The sort of explanations offered by President Bush and various talking heads after 9/11 actually seem to make some sense here in Norway, where the terrorist attacked his fellow citizens instead of the enemy he feared most. In striking out against government offices and a camp for future leaders of the Labour Party in Norway, he was apparently making as symbolic a gesture as the 9/11 bombers who hit the World Trade Center towers and the Pentagon. He hated the freedoms his country granted to those with whom he disagreed. He hated Norway's tolerance of those he feared. He thought that liberals were too cozy with the Muslim enemy.
Maybe. Perhaps the book-length manifesto he has written will explain everything.
But if we can't explain away the attack, what can we learn from this horrible disaster?
Here we may be on safer ground. How are the various parties responding to this attack? Is, for example, the camp instituting radical new security procedures? Is it planning to screen each visitor, x-ray them search their bags for weapons, explosives, exotic poisons?
It is not planning to, as of this writing.
Is Norway planning to ramp up homeland security, trade away some rights for the possibility of a little more safety? Is it going to become less liberal (in the classic sense), more suspicious, less tolerant, more fearful?
Again, it's early in the race, but it doesn't appear so. As the BBC noted, "Norwegians seem determined not to let the attacks change their society," and Prime Minister Jens Stoltenberg spoke of how after these attacks the goal should still be "an open Norway, a democratic Norway and a Norway where we take care of each other."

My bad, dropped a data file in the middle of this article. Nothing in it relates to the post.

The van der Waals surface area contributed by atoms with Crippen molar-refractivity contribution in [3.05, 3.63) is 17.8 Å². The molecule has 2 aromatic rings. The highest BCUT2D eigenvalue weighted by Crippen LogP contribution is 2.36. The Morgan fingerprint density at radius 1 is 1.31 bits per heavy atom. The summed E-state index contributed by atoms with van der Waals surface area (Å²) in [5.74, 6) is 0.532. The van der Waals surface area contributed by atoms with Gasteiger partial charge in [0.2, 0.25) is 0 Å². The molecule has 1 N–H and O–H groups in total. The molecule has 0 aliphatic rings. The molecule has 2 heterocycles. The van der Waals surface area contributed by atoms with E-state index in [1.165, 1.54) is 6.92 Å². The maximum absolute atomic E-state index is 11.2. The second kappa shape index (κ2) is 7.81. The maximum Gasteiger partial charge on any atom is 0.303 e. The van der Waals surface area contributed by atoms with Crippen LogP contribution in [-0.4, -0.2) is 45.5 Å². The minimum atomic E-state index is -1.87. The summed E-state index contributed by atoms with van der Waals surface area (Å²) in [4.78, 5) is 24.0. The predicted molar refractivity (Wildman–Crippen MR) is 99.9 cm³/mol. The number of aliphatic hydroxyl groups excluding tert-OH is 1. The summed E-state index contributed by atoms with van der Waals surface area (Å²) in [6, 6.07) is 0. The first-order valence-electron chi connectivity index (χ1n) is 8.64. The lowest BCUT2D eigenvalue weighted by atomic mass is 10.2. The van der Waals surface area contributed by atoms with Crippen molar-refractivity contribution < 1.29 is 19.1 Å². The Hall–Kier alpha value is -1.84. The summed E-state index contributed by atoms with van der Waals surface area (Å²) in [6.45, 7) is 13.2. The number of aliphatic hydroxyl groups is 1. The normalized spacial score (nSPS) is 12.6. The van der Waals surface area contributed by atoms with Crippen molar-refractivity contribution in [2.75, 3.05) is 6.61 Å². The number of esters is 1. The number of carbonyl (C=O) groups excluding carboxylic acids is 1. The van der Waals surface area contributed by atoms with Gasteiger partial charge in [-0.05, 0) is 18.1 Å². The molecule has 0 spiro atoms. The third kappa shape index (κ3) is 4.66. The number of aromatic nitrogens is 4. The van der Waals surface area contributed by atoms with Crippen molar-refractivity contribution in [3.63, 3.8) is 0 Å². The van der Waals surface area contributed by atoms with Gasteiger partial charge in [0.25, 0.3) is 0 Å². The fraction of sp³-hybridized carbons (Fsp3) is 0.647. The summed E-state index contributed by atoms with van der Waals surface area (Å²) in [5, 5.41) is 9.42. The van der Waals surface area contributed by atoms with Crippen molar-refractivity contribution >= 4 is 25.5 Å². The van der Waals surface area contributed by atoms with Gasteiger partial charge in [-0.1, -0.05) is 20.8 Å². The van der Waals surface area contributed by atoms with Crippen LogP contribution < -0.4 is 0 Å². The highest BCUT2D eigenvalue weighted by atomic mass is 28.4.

And while there is an understandable amount of anger-some are even calling for the revival of the death penalty-more seem to be concerned that Norway continue to be a beacon of democracy and liberalism. In familiar post-9/11 terms, they do not want to allow the terrorists to win by changing the nation into something unrecognizable. A widely-reported and tweeted response from one of the survivors, interviewed on CNN: "If one man can show this much hate, imagine how much love we can show together."
Some in the U.S. would regard this failure to pursue hatred as the height of insanity. For those who are seized by fear, any possibility of preventing further attacks might be worth considering. After our own attacks-perpetrated by suicide bombers from whom we had, presumably, nothing further to worry, if planned by Osama bin Laden and others overseas-we contracted. As Jane Mayer has noted in her wonderful and horrifying book [The Dark Side](http://www.amazon.com/gp/product/0307456293/ref=aslitftl?ie=UTF8&tag=patheoscom04-20&linkCode=as2&camp=217145&creative=399377&creativeASIN=0307456293)_, Vice President Dick Cheney had been practicing for doomsday for decades as a public servant, and after the 2001 attacks on Washington and New York, he "saw the terrorist threat in such catastrophic terms that his end, saving America from possible extinction, justified virtually any means."